A Review And An Evaluation Of Diverse Christological Opinions Among American Evangelicals: Part 3: Incarnational Christology -- By: Bill Grover
Volume: CONSPECTUS 07:1 (Mar 2009)
Article: A Review And An Evaluation Of Diverse Christological Opinions Among American Evangelicals: Part 3: Incarnational Christology
Author: Bill Grover
Conspectus 7:1 (March 2009) p. 38
A Review And An Evaluation Of Diverse Christological Opinions Among American Evangelicals:
Part 3: Incarnational Christology
The writer, himself an American Evangelical, is discussing, in three articles, areas in which American Evangelicals disagree about how God the Son relates to God the Father and the meaning and effects of the true humanity and the true deity in Christ. Each position will be defined and exemplified. The rationale offered by proponents of each major position is provided. Evaluations are made. The first article focused primarily on the ancient doctrine of the eternal generation of the Son as held by some American Evangelicals but denied by others. The second article was used to consider the issue, within the perimeters of evangelicalism in America, of whether the Son is eternally or temporally only relationally subordinate to God the Father. This third article is devoted to addressing several different understandings within American Evangelicalism regarding the Incarnation. It will briefly cover Kenotic theory, views about what it means to say that Christ is true Man and true God, and how the two natures in the one Person of Christ relate to each other. Therefore, while this series is certainly connected to more general Trinitarian thought, the articles are written especially to focus on Christ. Aside from just exposing, perhaps for the first time to some readers, a number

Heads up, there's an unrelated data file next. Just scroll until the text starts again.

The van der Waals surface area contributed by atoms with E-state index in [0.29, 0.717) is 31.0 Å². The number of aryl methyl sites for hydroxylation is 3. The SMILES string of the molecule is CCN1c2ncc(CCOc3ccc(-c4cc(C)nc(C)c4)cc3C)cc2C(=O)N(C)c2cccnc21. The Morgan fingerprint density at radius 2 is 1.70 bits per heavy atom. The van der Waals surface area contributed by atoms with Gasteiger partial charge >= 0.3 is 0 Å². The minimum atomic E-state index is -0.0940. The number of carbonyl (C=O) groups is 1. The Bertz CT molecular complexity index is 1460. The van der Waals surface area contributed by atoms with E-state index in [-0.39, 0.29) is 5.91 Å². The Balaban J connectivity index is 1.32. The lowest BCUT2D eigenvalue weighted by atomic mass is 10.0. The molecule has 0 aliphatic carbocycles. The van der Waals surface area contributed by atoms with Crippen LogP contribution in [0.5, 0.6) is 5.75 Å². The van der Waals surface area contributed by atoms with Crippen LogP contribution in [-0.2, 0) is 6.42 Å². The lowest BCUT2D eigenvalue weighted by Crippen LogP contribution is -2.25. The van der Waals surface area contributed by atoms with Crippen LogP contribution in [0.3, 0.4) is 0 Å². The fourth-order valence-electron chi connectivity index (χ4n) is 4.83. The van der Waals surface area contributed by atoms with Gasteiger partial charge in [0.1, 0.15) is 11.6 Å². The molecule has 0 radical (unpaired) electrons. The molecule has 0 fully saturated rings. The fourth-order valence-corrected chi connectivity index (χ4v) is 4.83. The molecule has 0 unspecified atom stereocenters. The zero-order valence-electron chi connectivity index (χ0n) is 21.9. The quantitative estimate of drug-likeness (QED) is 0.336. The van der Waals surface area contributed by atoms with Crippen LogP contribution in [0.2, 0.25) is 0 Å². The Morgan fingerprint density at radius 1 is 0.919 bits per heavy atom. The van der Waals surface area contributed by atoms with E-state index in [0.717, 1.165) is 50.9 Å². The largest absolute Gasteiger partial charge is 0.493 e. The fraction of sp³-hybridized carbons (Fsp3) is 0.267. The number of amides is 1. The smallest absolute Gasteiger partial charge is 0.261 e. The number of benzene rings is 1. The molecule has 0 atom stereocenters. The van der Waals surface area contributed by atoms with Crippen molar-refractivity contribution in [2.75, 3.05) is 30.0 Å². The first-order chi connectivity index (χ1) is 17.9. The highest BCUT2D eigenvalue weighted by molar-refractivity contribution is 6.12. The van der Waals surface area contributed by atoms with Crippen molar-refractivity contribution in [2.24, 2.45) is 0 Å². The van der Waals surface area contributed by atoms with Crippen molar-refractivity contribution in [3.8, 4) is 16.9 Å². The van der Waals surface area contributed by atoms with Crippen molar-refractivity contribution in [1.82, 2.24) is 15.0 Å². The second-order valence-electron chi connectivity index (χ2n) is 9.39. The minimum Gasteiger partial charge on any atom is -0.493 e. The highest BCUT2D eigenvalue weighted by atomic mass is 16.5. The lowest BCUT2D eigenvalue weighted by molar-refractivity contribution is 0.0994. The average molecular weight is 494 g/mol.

Conspectus 7:1 (March 2009) p. 39
of the considerable differences among Trinitarians regarding the doctrines of God and Christ, it is hoped by the writer that these articles might also provide material useful to some to better understand the blessed Person of Jesus Christ our God, our Lord, and our Savior. To Him be glory forever.
The inability of evangelicals to agree on so central a doctrine as what basically constitutes the essential Person of Christ justifiably compels one to question either the perspicuity of Scripture or, with a sounder rationale and a happier outcome, the efficiency of the exegetical and theological method used in some quarters. One might assume that the ecumenical Creed of 451 would do much to unify Christological tenets among Evangelicals who say that they hold to it, but that assumption would be wrong. Of course, as Harnack illustrates with Basilikus (1961:227-228) and Grillmeier with the Alexandrians (1975:548), we would not expect non-Chalcedonian Christologists, as also exemplified below by modern anti-Chalcedonians, to agree with that Creed’s affirmation that Christ is perfect in manhood, that His man...
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